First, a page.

Ne menna tuguni (I have been a long time again). I apologize but I think every 6 weeks is what I am shooting for at this point. So since Jan. 3rd I have accomplished a lot of what I set out to do before I went to Senegal. I have yet to dig a soak pit, well, or latrine but you really need to take things slowly here. (sometimes you can't help it either) Here are some highlights of the last 6 weeks:
BODTWD (Bring Our Daughters to Work Day)
Through a "essay" contest, the teachers in my village selecting 5 girls from the 5th and 6th grades to attend a sort of camp/event in Kati (largest city out side of Bamako) for 5 days Jan. 17-21. This was an event to help promote Gender and Development in Mali. Three other PC villages participated, each brang 4 girls. The main events included a work shadow, visit to a technical school, trip to the zoo, life skills lessons, games, ice breakers, goal making, and a candle light ceremony.
There were four main work shadows; each with a woman mentor who acceled at that profession: radio, mayor's office, pharamacy, doctors. The girls were split into groups based on their occupation preference that was part of the essay contest. I chaperoned the girls that went to the Mayor's office which was a really great experience. The woman mentor, Umu, had gotten her PhD in Russia and spoke french, Bambara, and Russian. From her own personal experiences and struggles, she encouraged my girls to study hard so that they could get a job and provide for their children besides living in village.
The visit to the technical school included a panel of female students that talked about how they overcame hardships and discrimination to attend a higher level school after high school. The zoo was a fun experience for the girls as well as for the volunteers. As you may expect, zoos in Africa and in the U.S. are not the same. I at least got to see a lion eating a piece of donkey meat.
On reflection, the event was a great experience. I was able to get closer to the girls from my village especially since I acted as their chaperone too. (proving I am not ready to have children yet though at least mine may speak the same language) It was difficult to work with the girls at first since they were all so timid and were afraid to speak up or elaborate. But as the formation progress, they gained more and more confidence. This was the first time we did such an event in Mali and I look forward to doing it again next year with what we have learned from this year.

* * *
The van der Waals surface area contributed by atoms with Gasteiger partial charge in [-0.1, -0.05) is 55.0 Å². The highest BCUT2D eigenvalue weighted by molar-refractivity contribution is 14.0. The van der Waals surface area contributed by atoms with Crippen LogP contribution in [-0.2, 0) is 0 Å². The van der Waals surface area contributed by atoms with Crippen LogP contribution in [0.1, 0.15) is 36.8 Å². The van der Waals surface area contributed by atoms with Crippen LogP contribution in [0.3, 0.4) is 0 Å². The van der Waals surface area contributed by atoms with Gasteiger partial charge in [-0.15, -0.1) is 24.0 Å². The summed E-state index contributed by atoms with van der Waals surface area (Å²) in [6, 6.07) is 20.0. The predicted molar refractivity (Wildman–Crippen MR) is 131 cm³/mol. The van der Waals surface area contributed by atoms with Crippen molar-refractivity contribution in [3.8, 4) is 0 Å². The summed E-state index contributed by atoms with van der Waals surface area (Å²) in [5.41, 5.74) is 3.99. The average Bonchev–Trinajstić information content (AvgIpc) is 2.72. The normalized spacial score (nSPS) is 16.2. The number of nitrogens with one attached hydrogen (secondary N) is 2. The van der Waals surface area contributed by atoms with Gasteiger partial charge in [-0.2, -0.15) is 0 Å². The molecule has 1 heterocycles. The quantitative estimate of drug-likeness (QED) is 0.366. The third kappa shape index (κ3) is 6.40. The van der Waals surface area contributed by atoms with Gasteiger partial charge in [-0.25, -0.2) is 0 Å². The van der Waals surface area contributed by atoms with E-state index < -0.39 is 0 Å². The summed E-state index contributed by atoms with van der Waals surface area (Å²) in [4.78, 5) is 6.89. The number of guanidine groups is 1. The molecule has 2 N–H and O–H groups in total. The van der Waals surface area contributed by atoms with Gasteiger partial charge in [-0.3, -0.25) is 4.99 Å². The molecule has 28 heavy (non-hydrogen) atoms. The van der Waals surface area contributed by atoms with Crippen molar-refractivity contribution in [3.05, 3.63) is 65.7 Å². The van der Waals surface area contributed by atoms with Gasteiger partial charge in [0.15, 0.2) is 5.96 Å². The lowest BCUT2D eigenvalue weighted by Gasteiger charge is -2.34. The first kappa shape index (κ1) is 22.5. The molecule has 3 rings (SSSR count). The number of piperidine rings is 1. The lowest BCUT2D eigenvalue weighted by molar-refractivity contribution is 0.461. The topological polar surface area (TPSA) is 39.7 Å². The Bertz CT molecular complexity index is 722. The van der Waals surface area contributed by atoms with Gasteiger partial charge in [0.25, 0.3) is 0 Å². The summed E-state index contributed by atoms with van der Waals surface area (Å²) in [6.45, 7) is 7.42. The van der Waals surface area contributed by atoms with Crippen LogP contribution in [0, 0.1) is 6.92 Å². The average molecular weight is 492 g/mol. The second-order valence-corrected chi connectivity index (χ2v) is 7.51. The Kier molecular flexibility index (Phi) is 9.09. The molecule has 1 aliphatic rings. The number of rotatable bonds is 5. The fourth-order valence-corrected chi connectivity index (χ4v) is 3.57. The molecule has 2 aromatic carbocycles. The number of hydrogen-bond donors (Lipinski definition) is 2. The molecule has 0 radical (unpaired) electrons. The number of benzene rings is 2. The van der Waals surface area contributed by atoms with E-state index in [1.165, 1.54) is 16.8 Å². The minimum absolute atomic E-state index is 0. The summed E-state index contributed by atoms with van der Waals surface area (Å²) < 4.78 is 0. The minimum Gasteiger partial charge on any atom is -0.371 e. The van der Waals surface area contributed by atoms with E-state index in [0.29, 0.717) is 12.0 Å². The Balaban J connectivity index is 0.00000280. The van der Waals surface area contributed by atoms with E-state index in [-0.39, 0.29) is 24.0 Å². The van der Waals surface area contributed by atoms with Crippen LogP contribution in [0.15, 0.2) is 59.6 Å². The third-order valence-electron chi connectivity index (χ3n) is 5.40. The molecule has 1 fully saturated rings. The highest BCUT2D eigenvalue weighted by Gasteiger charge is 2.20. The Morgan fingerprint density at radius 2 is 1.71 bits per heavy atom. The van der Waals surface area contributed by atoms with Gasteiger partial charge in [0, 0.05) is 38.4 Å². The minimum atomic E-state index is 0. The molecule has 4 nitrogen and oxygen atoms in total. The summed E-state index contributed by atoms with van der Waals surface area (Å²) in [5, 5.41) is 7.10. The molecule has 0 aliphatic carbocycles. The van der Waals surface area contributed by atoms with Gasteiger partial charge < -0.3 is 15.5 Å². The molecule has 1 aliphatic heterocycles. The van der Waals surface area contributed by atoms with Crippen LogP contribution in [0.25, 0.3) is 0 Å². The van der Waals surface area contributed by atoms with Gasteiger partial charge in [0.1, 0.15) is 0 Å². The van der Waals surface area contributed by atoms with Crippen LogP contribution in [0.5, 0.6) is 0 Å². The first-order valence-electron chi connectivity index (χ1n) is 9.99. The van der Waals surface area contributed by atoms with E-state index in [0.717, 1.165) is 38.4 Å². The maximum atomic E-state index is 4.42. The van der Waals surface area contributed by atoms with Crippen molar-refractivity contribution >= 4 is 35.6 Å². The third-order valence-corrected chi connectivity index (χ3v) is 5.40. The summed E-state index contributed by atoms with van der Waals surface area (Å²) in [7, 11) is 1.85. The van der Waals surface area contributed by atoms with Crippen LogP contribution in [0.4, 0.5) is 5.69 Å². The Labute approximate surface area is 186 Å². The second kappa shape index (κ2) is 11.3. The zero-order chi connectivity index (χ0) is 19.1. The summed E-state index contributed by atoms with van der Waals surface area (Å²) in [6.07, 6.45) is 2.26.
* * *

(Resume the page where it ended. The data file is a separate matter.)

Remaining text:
With the help of my homologue and the village chief, the Zeala Water and Sanitation (Ji ni Sanniya) Committee has been formed. There are 7 men, including my homologue, and 7 women including me. We have only had three meetings so far. The first was an organizational meeting where they elected officers and decided to have a kesu (each member contributes 50CFA every two weeks, 50 CFA if they are late, and 100CFA if they miss a meeting). The next two meetings we worked on PHAST activities which are interteractive water and sanitation exercises to identify WATSAN problems and solutions in your community. The last meeting they split into two groups and mapped the community and put different color papers on areas that they thought were good or bad.
Though, I must admit working with the WATSAN committee has been a challenge. Me and my homologue meeting for 3 hours on Tuesdays to prepare the meetings and the activities have been difficult to explain with my language ability which is even worse infront of an audience at the WATSAN meetings. But we are all learning together. I hope that the next meeting we can start on time since we started over an hour late the last time but such is Africa.
Women's Garden Project
I have been meeting every Sunday with the women's group that I contribute 100CFA every week to their microfinance kesu. Through participatory assessment tools they identified that they would like to start a community garden. Now we are in the budgeting and planning stage to find the land and price out the well, fencing, and other materials.
Food Security Surveys
As part of a large grant that PC-Mali received from USAID, volunteers have had to interview 10 families on food security issues. The surveys have been an eye opener into problems of hunger in my village that I was previously unaware.
I have been cooking more at site, included a sweet potato and plaintain chicken dish the day before I left for Senegal which was AMAZING. I saw the process through from purchasing to killing and cooking the chicken. (See facebook for pictures).
Radio and BBC
My life in village is forever changed and improved by my solar radio. I listen to BBC during breakfast after my morning run. I bring out the radio to listen to the local station with my family at night. It has a solar panel so I'm not going through too many batteries. THANK YOU!
Christmas in February!